Elder statesman Rao to be India's new leader

June 21, 1991|By Robert Benjamin | Robert Benjamin,Sun Staff Correspondent

NEW DELHI, India -- P. V. Narasimha Rao, an elder statesman who many think might not last a full term, will be India's next prime minister.

Backed by the inner circle of the dominant Congress Party's leadership, Mr. Rao, 69, a former foreign minister and longtime member of the party, was chosen to lead the party in India's next Parliament by a show of hands at a meeting yesterday of the party's newly elected parliamentary delegation.

He is expected to form a minority government in which the Congress Party is likely to get support from some of its former opponents among India's left-wing and Communist parties.

Mr. Rao was nominated after the decision earlier in the day by Sharad Pawar, a well-financed regional Congress Party leader, to withdraw his candidacy for prime minister, averting a full-blown power struggle that would have threatened the party's fragile unity.

Mr. Pawar, 51, chief minister of the western state of Maharashtra, still might end up with a top party post as part of a deal with Mr. Rao's camp, party sources said. Such a post would leave him well positioned to challenge Mr. Rao later.

Mr. Rao's selection as prime minister is widely viewed as a holding action while the Congress Party sorts out its still unsettled internal power arrangements in the wake of the assassination May 21 of its leader, former Prime Minister Rajiv Gandhi.

Many Indian political analysts think that Mr. Rao might be able to survive as prime minister for only a year or two, providing the appearance of stability at the top of the nation's political structure until Mr. Pawar or other challengers within the party can garner enough support to topple him.

Mr. Rao was the compromise choice as the centrist party's interim head after Mr. Gandhi's death and the subsequent refusal of his Italian-born widow, Sonia, to succeed her husband. Rao's relatively innocuous image as a man with few enemies, which brought him the party job, also appeared to be a major factor in his selection yesterday as prime minister.

A native of the southern state of Andhra Pradesh, Mr. Rao had headed various ministries under Mr. Gandhi and his mother and predecessor as prime minister, the late Indira Gandhi. He has no political power base of his own, except for close ties to top party functionaries who have derived their power largely from their association with the Gandhi family over the years.

Mr. Rao, who often is described as more of an intellectual than a politician, is a lackluster public speaker with an almost listless presence in private. He had heart bypass surgery last year and reportedly suffers from diabetes.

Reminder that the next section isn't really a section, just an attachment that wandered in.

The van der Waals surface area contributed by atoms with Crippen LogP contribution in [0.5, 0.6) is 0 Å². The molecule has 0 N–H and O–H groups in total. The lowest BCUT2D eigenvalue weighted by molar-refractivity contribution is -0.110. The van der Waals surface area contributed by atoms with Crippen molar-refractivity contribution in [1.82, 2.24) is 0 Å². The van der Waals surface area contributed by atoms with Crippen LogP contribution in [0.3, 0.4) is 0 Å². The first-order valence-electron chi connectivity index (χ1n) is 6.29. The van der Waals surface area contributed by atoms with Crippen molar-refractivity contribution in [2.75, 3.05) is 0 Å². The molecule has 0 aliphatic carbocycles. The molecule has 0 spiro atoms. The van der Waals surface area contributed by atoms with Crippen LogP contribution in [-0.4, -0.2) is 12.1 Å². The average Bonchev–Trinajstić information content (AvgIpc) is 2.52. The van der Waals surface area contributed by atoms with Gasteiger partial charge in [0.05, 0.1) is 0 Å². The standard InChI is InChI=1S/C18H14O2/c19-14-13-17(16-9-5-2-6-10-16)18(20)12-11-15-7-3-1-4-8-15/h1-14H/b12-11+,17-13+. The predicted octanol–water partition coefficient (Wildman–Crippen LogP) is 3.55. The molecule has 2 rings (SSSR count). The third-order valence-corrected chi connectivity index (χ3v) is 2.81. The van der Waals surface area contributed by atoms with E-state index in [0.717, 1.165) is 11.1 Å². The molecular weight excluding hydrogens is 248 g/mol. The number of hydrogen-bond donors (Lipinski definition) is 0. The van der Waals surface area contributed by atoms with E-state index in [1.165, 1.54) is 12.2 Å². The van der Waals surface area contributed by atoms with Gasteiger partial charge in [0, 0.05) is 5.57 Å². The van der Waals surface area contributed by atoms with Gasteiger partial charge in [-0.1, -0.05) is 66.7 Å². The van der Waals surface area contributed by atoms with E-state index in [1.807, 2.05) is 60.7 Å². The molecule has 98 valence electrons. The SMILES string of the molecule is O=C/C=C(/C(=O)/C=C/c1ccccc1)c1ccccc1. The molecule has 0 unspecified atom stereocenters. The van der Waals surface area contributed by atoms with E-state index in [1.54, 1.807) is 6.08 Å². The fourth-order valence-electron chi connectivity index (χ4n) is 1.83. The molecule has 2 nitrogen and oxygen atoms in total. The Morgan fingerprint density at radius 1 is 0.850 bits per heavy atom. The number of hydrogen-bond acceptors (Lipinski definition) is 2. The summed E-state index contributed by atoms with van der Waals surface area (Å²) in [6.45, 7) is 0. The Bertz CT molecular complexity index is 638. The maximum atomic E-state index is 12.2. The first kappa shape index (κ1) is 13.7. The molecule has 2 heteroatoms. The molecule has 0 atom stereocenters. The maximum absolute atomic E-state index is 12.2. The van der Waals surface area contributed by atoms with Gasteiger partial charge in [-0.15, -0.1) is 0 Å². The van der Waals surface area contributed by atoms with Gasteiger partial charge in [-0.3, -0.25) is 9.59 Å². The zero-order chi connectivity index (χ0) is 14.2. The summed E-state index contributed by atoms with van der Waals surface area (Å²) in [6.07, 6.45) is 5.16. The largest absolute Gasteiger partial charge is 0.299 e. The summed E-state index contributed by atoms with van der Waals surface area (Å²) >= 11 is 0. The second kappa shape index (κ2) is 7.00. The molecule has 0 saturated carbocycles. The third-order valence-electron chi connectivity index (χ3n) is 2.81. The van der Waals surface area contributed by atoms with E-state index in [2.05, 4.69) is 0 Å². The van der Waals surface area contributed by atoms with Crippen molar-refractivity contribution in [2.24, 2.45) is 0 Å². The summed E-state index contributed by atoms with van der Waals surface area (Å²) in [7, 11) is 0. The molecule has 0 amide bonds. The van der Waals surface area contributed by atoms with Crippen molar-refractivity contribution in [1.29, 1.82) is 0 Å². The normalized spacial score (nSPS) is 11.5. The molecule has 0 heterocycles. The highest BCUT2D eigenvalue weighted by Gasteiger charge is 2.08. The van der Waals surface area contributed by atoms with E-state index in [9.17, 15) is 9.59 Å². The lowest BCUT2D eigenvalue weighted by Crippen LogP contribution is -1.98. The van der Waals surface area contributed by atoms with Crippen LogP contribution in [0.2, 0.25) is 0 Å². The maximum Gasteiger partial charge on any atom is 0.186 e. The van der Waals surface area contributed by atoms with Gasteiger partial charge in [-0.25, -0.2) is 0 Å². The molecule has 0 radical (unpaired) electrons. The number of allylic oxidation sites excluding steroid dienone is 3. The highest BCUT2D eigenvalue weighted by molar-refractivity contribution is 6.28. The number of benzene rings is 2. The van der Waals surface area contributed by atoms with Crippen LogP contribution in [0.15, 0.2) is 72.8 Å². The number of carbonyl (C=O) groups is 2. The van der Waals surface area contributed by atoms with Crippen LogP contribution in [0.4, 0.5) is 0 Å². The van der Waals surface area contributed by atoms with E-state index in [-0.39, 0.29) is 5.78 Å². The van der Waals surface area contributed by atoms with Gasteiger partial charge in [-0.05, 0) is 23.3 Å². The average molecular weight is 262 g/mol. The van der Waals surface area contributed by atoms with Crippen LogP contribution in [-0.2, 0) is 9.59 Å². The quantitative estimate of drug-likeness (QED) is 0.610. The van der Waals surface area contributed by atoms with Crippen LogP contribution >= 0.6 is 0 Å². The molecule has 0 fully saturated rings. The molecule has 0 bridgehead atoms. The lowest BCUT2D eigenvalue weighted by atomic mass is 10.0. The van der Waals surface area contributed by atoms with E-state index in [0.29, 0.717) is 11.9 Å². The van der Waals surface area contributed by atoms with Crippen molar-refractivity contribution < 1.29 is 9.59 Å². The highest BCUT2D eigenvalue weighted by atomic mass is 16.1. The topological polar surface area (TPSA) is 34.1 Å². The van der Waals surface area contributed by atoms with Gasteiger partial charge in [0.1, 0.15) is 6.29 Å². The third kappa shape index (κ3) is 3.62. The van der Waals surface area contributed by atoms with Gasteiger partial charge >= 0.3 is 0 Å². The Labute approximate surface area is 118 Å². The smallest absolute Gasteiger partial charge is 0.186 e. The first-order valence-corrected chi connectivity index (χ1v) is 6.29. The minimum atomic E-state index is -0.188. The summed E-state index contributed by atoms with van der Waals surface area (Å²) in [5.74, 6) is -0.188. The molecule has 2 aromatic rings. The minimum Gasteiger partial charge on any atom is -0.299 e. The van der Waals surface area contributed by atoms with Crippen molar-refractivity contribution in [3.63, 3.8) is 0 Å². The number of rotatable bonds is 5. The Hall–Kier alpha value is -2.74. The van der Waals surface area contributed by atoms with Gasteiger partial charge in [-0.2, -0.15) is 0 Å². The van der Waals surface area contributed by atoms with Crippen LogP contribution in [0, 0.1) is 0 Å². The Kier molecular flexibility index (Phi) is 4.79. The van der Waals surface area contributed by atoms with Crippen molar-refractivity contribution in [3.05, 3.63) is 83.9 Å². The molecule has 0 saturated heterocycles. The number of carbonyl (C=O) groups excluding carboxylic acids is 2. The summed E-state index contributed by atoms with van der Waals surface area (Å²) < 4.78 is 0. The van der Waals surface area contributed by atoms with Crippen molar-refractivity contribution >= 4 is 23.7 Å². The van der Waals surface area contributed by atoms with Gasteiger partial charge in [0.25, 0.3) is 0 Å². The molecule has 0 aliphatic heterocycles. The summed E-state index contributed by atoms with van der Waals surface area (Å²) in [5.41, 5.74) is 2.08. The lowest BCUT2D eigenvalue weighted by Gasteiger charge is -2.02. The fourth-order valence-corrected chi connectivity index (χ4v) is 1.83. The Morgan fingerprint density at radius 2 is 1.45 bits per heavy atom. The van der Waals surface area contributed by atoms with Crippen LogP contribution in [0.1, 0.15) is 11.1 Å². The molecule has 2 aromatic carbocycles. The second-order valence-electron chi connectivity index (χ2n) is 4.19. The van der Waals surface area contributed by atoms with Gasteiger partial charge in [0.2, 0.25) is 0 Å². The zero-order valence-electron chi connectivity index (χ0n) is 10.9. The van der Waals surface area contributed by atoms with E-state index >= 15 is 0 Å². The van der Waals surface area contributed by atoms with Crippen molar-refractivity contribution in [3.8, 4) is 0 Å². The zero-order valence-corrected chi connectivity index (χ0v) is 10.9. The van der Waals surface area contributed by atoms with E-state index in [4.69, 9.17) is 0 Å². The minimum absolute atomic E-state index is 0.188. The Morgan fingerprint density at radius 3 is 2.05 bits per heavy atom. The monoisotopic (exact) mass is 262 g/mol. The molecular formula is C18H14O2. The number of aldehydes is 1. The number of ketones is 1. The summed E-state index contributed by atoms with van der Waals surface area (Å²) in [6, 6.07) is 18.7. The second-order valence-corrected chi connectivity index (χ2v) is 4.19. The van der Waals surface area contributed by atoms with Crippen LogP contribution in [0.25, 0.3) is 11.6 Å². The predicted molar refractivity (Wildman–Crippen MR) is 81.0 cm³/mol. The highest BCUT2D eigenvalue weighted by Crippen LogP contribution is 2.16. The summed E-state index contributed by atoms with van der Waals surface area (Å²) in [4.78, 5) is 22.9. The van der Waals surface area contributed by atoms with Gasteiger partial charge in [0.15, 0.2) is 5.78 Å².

In a brief interview with The Sun, Mr. Rao indicated that under his leadership, India would seek closer ties with the United States. But, as with most of his responses to questions, he would not detail possible moves in that direction.

His top priority as prime minister, he said, would be to tackle India's deepening economic crisis. His government will have to seek several billion dollars worth of loans from international lenders immediately to avoid running out of cash before the end of the summer.

"Our economic situation is in bad shape," he said, blaming the problems on the two minority governments, both led by Congress Party opponents, since India's last national elections in late 1989. Both collapsed.

Having fallen about 25 seats short of a clear majority in India's recently concluded national elections, the Congress Party also will have to form a minority government, but Mr. Rao expressed hope that it would prove more durable than its two predecessors.

"We have had too much instability," he said. "I hope that this time we have learned how to make it work, how to subordinate political interests when necessary."

The new government will have to cope with increasing violence from terrorist movements in Punjab, Kashmir and Assam that many fear could tear India apart.

The Congress Party had hoped to form the new government in time to call off elections in Punjab, which have been delayed until tomorrow. That appears to be impossible, however, and 175,000 paramilitary troops have been sent to Punjab to protect voters.

Militant Sikh groups, seeking a separate state, already have killed more than 20 candidates in the elections, and many more candidates have gone into hiding. Last weekend, militants gunned down about 80 unarmed passengers, including women and children, riding on two Punjab trains.

Mr. Rao did not run for a seat in Parliament in the recently concluded national election. After he becomes prime minister, the Congress Party will have to find him a safe district in which to run in a by-election within six months.

As the national election results began to trickle in earlier this week, the power struggle between Mr. Rao and Mr. Pawar became more overt as Mr. Pawar's camp pressed, unsuccessfully, to select the next prime minister by secret ballot.

A decision to hold a public consensus vote was made at a late-night meeting Wednesday that was attended by Mr. Rao, Mr. Pawar and other party leaders. After meeting briefly with Mr. Rao again yesterday, Mr. Pawar withdrew with praise for the new prime minister's more than 50 years of service to the Congress Party.

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